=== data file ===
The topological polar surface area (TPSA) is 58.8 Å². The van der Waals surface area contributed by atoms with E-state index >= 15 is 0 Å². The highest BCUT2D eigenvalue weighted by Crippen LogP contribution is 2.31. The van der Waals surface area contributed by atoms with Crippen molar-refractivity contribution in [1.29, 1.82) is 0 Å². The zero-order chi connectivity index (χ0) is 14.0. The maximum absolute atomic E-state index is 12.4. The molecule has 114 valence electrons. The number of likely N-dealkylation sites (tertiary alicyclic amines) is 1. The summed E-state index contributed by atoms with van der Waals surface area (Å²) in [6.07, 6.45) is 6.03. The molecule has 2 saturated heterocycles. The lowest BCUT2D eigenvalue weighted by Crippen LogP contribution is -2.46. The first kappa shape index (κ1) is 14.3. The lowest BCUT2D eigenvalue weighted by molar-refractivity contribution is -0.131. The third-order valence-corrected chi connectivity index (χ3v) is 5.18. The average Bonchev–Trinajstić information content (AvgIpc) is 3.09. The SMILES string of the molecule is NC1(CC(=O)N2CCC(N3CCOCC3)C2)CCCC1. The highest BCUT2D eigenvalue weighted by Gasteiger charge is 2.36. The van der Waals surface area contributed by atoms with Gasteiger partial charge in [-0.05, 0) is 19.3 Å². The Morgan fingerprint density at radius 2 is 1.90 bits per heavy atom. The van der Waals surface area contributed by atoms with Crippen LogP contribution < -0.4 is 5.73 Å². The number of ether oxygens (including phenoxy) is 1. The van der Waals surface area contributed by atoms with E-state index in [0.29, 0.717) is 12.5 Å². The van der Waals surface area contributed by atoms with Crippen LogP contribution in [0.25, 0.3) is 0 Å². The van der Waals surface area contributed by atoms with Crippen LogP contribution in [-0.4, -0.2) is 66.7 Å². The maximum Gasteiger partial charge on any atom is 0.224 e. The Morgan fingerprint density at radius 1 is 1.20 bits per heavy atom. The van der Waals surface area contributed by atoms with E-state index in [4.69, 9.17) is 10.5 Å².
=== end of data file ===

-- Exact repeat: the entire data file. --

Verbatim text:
The topological polar surface area (TPSA) is 58.8 Å². The van der Waals surface area contributed by atoms with E-state index >= 15 is 0 Å². The highest BCUT2D eigenvalue weighted by Crippen LogP contribution is 2.31. The van der Waals surface area contributed by atoms with Crippen molar-refractivity contribution in [1.29, 1.82) is 0 Å². The zero-order chi connectivity index (χ0) is 14.0. The maximum absolute atomic E-state index is 12.4. The molecule has 114 valence electrons. The number of likely N-dealkylation sites (tertiary alicyclic amines) is 1. The summed E-state index contributed by atoms with van der Waals surface area (Å²) in [6.07, 6.45) is 6.03. The molecule has 2 saturated heterocycles. The lowest BCUT2D eigenvalue weighted by Crippen LogP contribution is -2.46. The first kappa shape index (κ1) is 14.3. The lowest BCUT2D eigenvalue weighted by molar-refractivity contribution is -0.131. The third-order valence-corrected chi connectivity index (χ3v) is 5.18. The average Bonchev–Trinajstić information content (AvgIpc) is 3.09. The SMILES string of the molecule is NC1(CC(=O)N2CCC(N3CCOCC3)C2)CCCC1. The highest BCUT2D eigenvalue weighted by Gasteiger charge is 2.36. The van der Waals surface area contributed by atoms with Gasteiger partial charge in [-0.05, 0) is 19.3 Å². The Morgan fingerprint density at radius 2 is 1.90 bits per heavy atom. The van der Waals surface area contributed by atoms with Crippen LogP contribution < -0.4 is 5.73 Å². The number of ether oxygens (including phenoxy) is 1. The van der Waals surface area contributed by atoms with E-state index in [0.29, 0.717) is 12.5 Å². The van der Waals surface area contributed by atoms with Crippen LogP contribution in [0.25, 0.3) is 0 Å². The van der Waals surface area contributed by atoms with Crippen LogP contribution in [-0.4, -0.2) is 66.7 Å². The maximum Gasteiger partial charge on any atom is 0.224 e. The Morgan fingerprint density at radius 1 is 1.20 bits per heavy atom. The van der Waals surface area contributed by atoms with E-state index in [4.69, 9.17) is 10.5 Å².